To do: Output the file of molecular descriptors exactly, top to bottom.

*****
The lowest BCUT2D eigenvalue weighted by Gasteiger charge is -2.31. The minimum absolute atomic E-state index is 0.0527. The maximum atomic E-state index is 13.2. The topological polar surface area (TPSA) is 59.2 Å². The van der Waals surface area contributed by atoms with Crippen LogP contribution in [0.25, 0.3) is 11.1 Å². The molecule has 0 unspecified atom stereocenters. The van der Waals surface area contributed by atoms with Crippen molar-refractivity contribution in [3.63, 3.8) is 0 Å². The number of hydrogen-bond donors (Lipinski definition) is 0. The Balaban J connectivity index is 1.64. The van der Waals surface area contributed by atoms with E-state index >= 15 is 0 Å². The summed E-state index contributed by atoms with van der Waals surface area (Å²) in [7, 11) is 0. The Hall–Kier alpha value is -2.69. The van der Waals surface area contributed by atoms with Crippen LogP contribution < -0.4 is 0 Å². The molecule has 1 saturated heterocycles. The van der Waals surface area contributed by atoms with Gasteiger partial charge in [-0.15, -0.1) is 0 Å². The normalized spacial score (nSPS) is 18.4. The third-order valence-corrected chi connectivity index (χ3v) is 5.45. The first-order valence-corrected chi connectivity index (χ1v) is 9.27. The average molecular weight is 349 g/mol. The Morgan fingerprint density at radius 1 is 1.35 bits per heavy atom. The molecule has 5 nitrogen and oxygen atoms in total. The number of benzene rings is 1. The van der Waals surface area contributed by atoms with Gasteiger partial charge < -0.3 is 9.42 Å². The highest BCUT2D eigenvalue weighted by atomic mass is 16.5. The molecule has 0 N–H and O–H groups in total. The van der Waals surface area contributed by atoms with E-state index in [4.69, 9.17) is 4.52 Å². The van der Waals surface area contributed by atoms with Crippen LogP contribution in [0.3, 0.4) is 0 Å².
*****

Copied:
The lowest BCUT2D eigenvalue weighted by Gasteiger charge is -2.31. The minimum absolute atomic E-state index is 0.0527. The maximum atomic E-state index is 13.2. The topological polar surface area (TPSA) is 59.2 Å². The van der Waals surface area contributed by atoms with Crippen LogP contribution in [0.25, 0.3) is 11.1 Å². The molecule has 0 unspecified atom stereocenters. The van der Waals surface area contributed by atoms with Crippen molar-refractivity contribution in [3.63, 3.8) is 0 Å². The number of hydrogen-bond donors (Lipinski definition) is 0. The Balaban J connectivity index is 1.64. The van der Waals surface area contributed by atoms with E-state index >= 15 is 0 Å². The summed E-state index contributed by atoms with van der Waals surface area (Å²) in [7, 11) is 0. The Hall–Kier alpha value is -2.69. The van der Waals surface area contributed by atoms with Crippen LogP contribution < -0.4 is 0 Å². The molecule has 1 saturated heterocycles. The van der Waals surface area contributed by atoms with Gasteiger partial charge in [-0.15, -0.1) is 0 Å². The normalized spacial score (nSPS) is 18.4. The third-order valence-corrected chi connectivity index (χ3v) is 5.45. The first-order valence-corrected chi connectivity index (χ1v) is 9.27. The average molecular weight is 349 g/mol. The Morgan fingerprint density at radius 1 is 1.35 bits per heavy atom. The molecule has 5 nitrogen and oxygen atoms in total. The number of benzene rings is 1. The van der Waals surface area contributed by atoms with Gasteiger partial charge < -0.3 is 9.42 Å². The highest BCUT2D eigenvalue weighted by atomic mass is 16.5. The molecule has 0 N–H and O–H groups in total. The van der Waals surface area contributed by atoms with E-state index in [4.69, 9.17) is 4.52 Å². The van der Waals surface area contributed by atoms with Crippen LogP contribution in [0.3, 0.4) is 0 Å².